• Status: Solved
  • Priority: Medium
  • Security: Public
  • Views: 268
  • Last Modified:

Achieving application scalability (increasingly more checkout transactions per second).

We are planning to build a online ticket sales system which needs to archieve 500 checkout transactions per second but we do not have a inhouse IT team to provide consulting on scalability.

The online ticketing system will need to achieve scalability (able to process increasingly more checkout transactions as we rollout to more countries).  The software development will be performed by an offshore company, the platforms will be Open source (Redhat Linux, MySQL, JBoss, Apache) and Intel servers (Dell, iSCSI sans, DLink load balancers etc).

In terms of architectural design to achieving scalability (in my simplistic understanding) it is to have the work load shared across many servers i.e. each service performed by a dedicated server e.g. payment gateway, email service, web, JBoss, MySQL. Is there any other approaches to achieving application scalability?  
2 Solutions
Sounds good in terms of loose coupling. You may need to load the system to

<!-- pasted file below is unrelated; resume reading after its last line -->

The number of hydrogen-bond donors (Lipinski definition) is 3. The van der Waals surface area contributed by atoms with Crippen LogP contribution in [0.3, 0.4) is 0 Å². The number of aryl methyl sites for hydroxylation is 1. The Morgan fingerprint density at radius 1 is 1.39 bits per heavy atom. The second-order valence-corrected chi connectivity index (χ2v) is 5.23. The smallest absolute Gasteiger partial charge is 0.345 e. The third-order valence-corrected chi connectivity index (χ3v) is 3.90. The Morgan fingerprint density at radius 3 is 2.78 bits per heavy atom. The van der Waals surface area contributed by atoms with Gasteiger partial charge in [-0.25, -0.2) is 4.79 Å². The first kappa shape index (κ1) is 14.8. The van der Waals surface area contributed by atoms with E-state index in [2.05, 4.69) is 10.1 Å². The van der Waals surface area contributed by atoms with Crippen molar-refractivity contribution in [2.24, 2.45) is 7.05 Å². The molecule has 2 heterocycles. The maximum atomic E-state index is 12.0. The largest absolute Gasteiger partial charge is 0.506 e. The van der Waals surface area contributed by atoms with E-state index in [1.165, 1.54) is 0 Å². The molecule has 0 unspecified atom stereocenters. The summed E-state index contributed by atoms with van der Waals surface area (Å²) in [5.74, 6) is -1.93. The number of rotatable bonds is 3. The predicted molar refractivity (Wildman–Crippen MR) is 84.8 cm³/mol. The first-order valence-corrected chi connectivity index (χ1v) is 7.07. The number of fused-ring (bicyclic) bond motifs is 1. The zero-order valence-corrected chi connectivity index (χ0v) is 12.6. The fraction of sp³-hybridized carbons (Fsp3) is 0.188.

see if its really giving 500 transaction/sec - it all depends on kind of
work you are doing on the transactions.
On the side note, you may need to cluster one/more services depending on
more load requirements. For instance, if you see email server is overloaded,
then you may need to add more servers to handle more load.
Expanding on what Ajay-Singh said:

THe most common approach to what you're looking for is to add an application management device like a load balancer.  This would allow you to choose from a couple of different approaches:

1) Have each transaction be *completely* done on a single server.  If you choose this approach, the load balancer will spread the transactions around, each server will complete all of the transactions, and you'll likely need some kind of "back-end" server behind the whole setup which contains the sum of all of the distributed databases.

2) You can have a single database server with many front-end servers (in general, the front-end server applications like the web service are what takes up the majority of the CPU computation time).  You can then use the load balancer to distribute the load to the different web servers, and those will then pass just the database information to your single DB server.

Good luck!

Featured Post

Upgrade your Question Security!

Add Premium security features to your question to ensure its privacy or anonymity. Learn more about your ability to control Question Security today.

Tackle projects and never again get stuck behind a technical roadblock.
Join Now